What present has Gobbo brought to give to Shylock?

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When Launcelot Gobbo's father, Old Gobbo, a servant just as Launcelot is, comes to visit, he brings a basket in which he has placed a "dish of doves" as a present for Shylock.

Gobbo is partially blind, so he comically fails to discern he is talking to his son. Also, when he feels the back of his son's head, he thinks he is feeling Launcelot's beard. When Launcelot finally convinces Gobbo that he really is his son, Launcelot doesn't want his father to give the doves to Shylock. He says he is hungry himself from Shylock not feeding him enough:

I am famished in his service. You may tell every finger I have with my ribs. Father, I am glad you are come.

Launcelot urges his father to give the doves to Bassanio. Launcelot is hoping to leave Shylock's service to work for Bassanio and believes the gift will help smooth the way. Therefore, the gift is diverted to Bassanio.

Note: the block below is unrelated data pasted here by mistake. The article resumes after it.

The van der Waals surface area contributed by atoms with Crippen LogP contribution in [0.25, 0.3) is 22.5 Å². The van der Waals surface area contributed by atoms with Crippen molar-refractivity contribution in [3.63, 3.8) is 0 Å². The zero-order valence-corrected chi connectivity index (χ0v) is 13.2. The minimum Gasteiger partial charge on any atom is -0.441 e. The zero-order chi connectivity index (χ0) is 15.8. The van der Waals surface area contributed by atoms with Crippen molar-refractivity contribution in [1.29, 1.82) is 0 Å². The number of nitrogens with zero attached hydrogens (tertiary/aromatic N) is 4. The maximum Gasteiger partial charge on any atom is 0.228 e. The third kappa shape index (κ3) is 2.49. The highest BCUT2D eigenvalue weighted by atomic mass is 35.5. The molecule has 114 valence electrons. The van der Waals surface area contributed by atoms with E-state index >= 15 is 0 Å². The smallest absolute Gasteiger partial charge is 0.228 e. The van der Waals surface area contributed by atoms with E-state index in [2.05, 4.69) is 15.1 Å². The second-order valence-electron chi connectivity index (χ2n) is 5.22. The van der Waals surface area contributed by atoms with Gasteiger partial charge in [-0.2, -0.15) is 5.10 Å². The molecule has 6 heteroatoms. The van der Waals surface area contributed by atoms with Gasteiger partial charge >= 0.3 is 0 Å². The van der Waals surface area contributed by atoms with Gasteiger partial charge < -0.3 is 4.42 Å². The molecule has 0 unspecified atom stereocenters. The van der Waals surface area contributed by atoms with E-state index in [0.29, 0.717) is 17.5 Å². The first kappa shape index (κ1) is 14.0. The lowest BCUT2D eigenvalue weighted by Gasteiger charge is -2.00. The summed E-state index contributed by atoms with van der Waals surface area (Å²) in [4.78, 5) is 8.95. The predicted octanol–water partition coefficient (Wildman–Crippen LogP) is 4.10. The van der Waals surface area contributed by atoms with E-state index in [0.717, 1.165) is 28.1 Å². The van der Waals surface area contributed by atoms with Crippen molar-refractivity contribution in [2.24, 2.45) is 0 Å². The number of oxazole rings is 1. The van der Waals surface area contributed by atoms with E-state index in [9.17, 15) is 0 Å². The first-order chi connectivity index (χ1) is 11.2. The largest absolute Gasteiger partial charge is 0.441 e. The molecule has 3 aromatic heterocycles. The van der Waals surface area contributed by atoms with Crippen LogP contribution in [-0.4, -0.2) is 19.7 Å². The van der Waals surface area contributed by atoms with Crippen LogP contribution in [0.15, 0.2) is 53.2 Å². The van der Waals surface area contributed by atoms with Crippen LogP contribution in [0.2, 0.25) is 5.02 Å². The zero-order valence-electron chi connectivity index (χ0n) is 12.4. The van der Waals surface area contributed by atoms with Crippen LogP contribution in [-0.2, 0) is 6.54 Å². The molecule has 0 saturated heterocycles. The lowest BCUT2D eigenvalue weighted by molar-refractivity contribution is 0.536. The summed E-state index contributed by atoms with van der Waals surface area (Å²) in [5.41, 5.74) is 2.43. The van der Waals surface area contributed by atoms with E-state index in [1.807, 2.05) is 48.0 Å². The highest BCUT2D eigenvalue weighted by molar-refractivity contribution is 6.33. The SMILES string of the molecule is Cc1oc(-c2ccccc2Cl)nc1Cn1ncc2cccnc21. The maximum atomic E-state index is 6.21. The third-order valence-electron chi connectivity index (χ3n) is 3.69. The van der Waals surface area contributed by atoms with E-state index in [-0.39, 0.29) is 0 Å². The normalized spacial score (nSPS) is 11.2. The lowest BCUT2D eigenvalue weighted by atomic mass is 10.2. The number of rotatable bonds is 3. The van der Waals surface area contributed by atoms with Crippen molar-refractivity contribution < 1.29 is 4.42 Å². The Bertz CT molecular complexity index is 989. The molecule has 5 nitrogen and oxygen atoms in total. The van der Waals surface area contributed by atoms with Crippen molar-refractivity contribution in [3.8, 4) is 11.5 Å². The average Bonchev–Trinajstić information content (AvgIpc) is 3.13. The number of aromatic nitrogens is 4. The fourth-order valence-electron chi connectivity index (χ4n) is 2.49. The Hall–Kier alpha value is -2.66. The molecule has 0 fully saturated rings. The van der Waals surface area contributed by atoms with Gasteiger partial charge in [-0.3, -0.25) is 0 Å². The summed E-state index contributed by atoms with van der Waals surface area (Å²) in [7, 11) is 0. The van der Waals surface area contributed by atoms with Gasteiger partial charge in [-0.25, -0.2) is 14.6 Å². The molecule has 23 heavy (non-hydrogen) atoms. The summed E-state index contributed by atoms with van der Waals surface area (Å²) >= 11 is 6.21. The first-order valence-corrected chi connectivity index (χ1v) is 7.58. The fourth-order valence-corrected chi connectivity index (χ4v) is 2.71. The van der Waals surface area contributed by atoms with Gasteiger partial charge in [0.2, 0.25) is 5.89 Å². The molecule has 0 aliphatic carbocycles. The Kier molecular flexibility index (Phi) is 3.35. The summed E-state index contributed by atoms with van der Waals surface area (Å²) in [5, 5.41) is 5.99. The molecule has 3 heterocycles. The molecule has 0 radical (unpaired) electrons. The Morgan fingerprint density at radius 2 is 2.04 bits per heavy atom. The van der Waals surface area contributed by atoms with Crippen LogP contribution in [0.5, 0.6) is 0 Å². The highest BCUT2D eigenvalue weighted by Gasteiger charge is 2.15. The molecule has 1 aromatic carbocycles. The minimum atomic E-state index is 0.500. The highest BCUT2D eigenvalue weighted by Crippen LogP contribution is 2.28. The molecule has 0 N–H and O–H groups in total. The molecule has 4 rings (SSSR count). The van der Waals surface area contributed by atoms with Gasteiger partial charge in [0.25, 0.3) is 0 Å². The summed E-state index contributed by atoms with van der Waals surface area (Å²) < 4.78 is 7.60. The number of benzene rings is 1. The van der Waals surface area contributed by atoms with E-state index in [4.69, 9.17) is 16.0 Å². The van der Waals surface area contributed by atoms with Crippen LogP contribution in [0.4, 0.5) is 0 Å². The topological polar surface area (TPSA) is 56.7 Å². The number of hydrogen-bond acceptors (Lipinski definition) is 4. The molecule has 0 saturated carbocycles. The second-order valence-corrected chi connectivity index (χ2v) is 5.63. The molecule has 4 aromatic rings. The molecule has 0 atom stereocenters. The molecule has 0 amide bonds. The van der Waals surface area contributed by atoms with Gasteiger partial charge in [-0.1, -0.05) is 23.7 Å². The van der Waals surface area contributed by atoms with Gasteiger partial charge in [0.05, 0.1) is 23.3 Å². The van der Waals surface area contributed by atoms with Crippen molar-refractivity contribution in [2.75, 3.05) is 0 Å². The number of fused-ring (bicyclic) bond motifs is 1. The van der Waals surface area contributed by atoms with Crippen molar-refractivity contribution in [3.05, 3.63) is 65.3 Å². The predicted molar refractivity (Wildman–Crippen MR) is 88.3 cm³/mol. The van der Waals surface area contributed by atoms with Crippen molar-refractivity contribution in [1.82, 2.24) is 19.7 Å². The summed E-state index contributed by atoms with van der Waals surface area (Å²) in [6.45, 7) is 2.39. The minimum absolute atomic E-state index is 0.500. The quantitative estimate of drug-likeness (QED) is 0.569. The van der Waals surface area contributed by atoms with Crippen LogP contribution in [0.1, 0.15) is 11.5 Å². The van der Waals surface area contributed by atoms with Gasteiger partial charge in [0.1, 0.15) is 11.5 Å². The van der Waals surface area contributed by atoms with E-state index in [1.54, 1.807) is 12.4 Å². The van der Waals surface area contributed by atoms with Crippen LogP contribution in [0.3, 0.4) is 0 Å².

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The present is food ("a dish of doves"—line 124).  

This takes place in Act II, Scene 2. Gobbo has come to visit his son Launcelot after not seeing him for a few years. Launcelot has been working as a servant for Shylock, so Gobbo, wanting to show respect, brings a present for his son's master.

At the same time Gobbo comes to visit, however, Launcelot has just decided to stop working for Shylock. As a result, he does not want his father to give Shylock the present. ("Give him a present? Give him a halter!"—lines 97-98). Instead, Launcelot instructs his father to give the present to Bassanio, with whom he hopes to get a job. When Bassanio shows up, Gobbo offers him the "dish of doves." The doves never make it to Shylock.

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